I really wanted to put together an article on 1 Peter 2:8, or work on the materials I’ve downloaded from a few blogs, or something, but I am writing an article for the Reformed Baptist Theological Review, and I feel like I’m typing in wet cement. It is titled, currently, anyway, “Textual Criticism and the Ministry of Preaching,” and since I am addressing particular kinds of textual variants, it is slow going. (For those who have procrastinated, www.rbtr.org to subscribe!). I guess I will simply note the following from John Armstrong, and hope to find time, someday, to comment fully:

In a way that is not easy to explain John Paul models something I believe evangelicals need very badly. He demonstrated that a Christian theologian can affirm the faith confessionally, including the distinctives of ones own tradition, while at the same time he can pursue the witness of the Spirit in unity with those who express significant disagreement. Simply put, unity can be pursued without embracing liberalism and the ecumenical agenda of the mid-to-late twentieth century. One does not have to deny the basic points upon which we remain divided while we also have meaningful conversation and relationship. The place to begin is with core orthodoxy, a classical Christian confession that inspires both faith and action (e.g., the Apostles Creed, The Nicene Creed, etc.). This man understood that point. His agenda is still to be worked out in the decades ahead but John Paul II set a new direction that many evangelicals, myself included, openly welcome.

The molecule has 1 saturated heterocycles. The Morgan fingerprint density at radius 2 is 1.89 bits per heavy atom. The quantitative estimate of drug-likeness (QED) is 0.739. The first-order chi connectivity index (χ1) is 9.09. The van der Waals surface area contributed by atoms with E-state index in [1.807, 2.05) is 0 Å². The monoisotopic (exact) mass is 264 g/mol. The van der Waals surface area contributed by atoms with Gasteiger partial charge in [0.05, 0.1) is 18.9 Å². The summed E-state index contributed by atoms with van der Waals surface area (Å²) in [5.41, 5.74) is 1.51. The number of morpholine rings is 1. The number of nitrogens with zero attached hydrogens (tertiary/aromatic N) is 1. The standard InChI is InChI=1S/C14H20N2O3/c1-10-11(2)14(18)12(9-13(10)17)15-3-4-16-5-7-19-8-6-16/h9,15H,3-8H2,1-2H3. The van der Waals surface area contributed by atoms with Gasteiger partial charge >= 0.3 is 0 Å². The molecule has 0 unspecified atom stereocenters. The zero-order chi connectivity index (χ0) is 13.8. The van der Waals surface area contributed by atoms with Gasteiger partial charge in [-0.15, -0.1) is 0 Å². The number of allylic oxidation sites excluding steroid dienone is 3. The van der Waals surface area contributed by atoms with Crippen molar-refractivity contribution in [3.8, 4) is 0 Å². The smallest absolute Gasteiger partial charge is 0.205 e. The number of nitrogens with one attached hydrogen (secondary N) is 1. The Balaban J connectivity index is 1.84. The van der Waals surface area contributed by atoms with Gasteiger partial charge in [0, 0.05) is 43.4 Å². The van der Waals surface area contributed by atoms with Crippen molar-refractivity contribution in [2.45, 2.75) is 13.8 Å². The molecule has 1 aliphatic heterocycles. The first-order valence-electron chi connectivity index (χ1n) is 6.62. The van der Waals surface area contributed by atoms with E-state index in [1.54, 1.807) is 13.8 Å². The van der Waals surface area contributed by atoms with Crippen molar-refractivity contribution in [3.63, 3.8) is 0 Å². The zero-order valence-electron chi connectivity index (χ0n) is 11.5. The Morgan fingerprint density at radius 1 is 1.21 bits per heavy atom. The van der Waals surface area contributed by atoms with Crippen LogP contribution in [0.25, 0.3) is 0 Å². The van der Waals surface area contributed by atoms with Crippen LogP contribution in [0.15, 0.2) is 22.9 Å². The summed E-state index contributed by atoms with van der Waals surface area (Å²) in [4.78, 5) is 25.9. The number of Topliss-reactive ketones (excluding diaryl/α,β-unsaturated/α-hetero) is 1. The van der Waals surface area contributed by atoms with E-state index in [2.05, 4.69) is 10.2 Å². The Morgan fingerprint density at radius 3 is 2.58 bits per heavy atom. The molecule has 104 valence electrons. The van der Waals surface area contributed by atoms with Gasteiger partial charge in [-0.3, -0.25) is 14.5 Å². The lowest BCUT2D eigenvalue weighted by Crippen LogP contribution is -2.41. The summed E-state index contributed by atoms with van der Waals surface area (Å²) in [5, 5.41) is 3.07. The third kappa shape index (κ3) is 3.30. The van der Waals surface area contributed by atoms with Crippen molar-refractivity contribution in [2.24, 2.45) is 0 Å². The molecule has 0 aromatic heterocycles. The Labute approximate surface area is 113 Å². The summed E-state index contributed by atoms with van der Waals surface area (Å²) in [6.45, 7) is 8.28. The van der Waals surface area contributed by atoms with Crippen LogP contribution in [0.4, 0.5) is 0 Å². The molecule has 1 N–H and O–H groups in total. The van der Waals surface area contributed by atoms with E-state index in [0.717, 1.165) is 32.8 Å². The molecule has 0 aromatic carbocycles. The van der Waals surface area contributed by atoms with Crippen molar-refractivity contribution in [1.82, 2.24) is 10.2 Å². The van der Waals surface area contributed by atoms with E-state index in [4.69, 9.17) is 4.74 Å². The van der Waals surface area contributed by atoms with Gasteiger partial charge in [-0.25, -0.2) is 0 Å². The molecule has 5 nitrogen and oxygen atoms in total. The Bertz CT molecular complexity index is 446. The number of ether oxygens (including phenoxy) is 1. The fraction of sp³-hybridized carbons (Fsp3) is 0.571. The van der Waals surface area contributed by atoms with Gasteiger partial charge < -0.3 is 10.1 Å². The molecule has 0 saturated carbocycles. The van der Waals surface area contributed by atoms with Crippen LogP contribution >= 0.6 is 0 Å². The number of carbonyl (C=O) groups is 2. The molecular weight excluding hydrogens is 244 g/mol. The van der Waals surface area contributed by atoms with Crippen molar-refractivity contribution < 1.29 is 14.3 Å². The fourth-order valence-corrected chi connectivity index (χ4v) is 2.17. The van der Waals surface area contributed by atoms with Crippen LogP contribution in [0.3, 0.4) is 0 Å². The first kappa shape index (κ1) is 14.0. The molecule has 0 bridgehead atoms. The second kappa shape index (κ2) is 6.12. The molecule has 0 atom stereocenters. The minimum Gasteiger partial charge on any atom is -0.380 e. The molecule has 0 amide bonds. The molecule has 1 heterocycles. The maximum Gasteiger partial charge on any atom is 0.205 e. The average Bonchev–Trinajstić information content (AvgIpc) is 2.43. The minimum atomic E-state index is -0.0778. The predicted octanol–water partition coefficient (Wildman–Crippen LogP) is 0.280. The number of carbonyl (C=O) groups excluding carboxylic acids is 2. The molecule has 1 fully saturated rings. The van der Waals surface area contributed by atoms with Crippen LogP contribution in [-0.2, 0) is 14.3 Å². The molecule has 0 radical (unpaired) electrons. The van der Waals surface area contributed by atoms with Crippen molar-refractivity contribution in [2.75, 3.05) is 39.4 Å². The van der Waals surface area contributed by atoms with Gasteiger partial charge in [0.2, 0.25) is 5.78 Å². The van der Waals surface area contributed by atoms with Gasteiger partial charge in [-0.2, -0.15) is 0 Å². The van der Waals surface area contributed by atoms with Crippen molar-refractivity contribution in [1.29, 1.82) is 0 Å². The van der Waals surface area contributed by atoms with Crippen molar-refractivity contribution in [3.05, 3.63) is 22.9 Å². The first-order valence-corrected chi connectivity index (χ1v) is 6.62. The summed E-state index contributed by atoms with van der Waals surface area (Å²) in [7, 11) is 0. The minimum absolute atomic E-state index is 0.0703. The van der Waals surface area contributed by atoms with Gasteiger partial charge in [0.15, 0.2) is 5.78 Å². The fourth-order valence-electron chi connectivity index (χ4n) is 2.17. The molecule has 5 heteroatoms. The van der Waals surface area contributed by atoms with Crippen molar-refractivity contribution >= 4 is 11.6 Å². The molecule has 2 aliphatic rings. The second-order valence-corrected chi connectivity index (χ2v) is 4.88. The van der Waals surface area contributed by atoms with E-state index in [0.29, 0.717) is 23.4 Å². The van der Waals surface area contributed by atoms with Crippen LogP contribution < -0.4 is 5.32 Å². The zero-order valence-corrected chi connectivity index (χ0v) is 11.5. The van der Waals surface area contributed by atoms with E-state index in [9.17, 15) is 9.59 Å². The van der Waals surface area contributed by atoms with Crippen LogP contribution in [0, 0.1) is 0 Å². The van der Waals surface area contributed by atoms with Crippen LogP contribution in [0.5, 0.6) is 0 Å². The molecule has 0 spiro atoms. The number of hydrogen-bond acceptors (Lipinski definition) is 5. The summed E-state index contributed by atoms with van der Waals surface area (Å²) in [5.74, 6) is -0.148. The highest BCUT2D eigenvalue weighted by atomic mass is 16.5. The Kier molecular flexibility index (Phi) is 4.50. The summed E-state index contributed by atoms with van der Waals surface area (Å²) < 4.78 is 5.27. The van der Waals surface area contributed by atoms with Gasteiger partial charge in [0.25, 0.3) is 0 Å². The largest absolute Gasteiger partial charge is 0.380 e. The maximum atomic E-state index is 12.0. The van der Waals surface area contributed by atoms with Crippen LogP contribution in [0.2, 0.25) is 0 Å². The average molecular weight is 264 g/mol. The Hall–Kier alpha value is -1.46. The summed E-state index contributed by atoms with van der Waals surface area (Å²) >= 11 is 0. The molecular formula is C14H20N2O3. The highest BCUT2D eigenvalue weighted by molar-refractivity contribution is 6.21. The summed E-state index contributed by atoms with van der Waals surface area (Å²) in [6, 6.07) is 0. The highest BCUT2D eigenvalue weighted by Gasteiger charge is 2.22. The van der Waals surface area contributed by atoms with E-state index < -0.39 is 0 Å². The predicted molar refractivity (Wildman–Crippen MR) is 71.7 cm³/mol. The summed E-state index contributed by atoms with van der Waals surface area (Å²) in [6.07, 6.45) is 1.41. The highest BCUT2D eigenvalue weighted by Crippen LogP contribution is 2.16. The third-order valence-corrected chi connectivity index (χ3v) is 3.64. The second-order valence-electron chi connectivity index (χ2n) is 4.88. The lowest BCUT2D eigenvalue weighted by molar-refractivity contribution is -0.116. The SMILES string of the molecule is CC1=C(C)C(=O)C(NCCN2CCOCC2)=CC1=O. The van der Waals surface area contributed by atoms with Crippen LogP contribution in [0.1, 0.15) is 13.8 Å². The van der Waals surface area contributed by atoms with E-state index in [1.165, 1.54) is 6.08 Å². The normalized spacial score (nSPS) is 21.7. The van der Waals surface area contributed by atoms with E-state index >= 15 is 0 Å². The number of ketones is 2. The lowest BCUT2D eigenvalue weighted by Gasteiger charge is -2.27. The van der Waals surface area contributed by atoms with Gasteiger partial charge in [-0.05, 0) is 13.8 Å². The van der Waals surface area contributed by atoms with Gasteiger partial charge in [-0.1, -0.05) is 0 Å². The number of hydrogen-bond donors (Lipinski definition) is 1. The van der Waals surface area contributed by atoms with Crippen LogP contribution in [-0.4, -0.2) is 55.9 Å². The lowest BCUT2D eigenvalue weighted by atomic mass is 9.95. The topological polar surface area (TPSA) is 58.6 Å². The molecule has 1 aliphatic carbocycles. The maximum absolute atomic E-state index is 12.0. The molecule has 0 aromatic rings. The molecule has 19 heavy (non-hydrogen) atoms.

Just one comment: “Christian theologian,” “affirm the faith,” “witness of the Spirit,” “core of orthodoxy.” All mean “the gospel of grace does not define the Body of Christ.” Just a thought.

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